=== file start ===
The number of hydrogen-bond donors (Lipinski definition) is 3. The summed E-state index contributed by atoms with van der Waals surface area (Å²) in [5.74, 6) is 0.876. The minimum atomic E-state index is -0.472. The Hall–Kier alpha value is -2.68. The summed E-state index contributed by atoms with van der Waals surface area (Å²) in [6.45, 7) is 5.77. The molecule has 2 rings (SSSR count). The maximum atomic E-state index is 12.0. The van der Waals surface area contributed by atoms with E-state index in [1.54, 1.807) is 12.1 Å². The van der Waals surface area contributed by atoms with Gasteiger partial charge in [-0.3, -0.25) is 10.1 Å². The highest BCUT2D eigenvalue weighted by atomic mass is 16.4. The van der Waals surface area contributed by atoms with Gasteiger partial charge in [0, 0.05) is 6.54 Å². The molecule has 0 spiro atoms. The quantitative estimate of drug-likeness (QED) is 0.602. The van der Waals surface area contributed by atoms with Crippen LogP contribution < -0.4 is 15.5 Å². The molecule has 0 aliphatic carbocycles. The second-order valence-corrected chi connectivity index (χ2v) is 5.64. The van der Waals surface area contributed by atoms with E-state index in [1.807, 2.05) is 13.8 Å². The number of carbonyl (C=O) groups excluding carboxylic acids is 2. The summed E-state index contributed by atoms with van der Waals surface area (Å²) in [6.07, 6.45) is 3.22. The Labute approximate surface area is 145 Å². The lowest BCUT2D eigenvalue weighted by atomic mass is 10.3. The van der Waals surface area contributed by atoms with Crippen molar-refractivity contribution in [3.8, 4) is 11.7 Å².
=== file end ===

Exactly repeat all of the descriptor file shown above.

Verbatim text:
The number of hydrogen-bond donors (Lipinski definition) is 3. The summed E-state index contributed by atoms with van der Waals surface area (Å²) in [5.74, 6) is 0.876. The minimum atomic E-state index is -0.472. The Hall–Kier alpha value is -2.68. The summed E-state index contributed by atoms with van der Waals surface area (Å²) in [6.45, 7) is 5.77. The molecule has 2 rings (SSSR count). The maximum atomic E-state index is 12.0. The van der Waals surface area contributed by atoms with E-state index in [1.54, 1.807) is 12.1 Å². The van der Waals surface area contributed by atoms with Gasteiger partial charge in [-0.3, -0.25) is 10.1 Å². The highest BCUT2D eigenvalue weighted by atomic mass is 16.4. The van der Waals surface area contributed by atoms with Gasteiger partial charge in [0, 0.05) is 6.54 Å². The molecule has 0 spiro atoms. The quantitative estimate of drug-likeness (QED) is 0.602. The van der Waals surface area contributed by atoms with Crippen LogP contribution < -0.4 is 15.5 Å². The molecule has 0 aliphatic carbocycles. The second-order valence-corrected chi connectivity index (χ2v) is 5.64. The van der Waals surface area contributed by atoms with E-state index in [1.807, 2.05) is 13.8 Å². The number of carbonyl (C=O) groups excluding carboxylic acids is 2. The summed E-state index contributed by atoms with van der Waals surface area (Å²) in [6.07, 6.45) is 3.22. The Labute approximate surface area is 145 Å². The lowest BCUT2D eigenvalue weighted by atomic mass is 10.3. The van der Waals surface area contributed by atoms with Crippen molar-refractivity contribution in [3.8, 4) is 11.7 Å².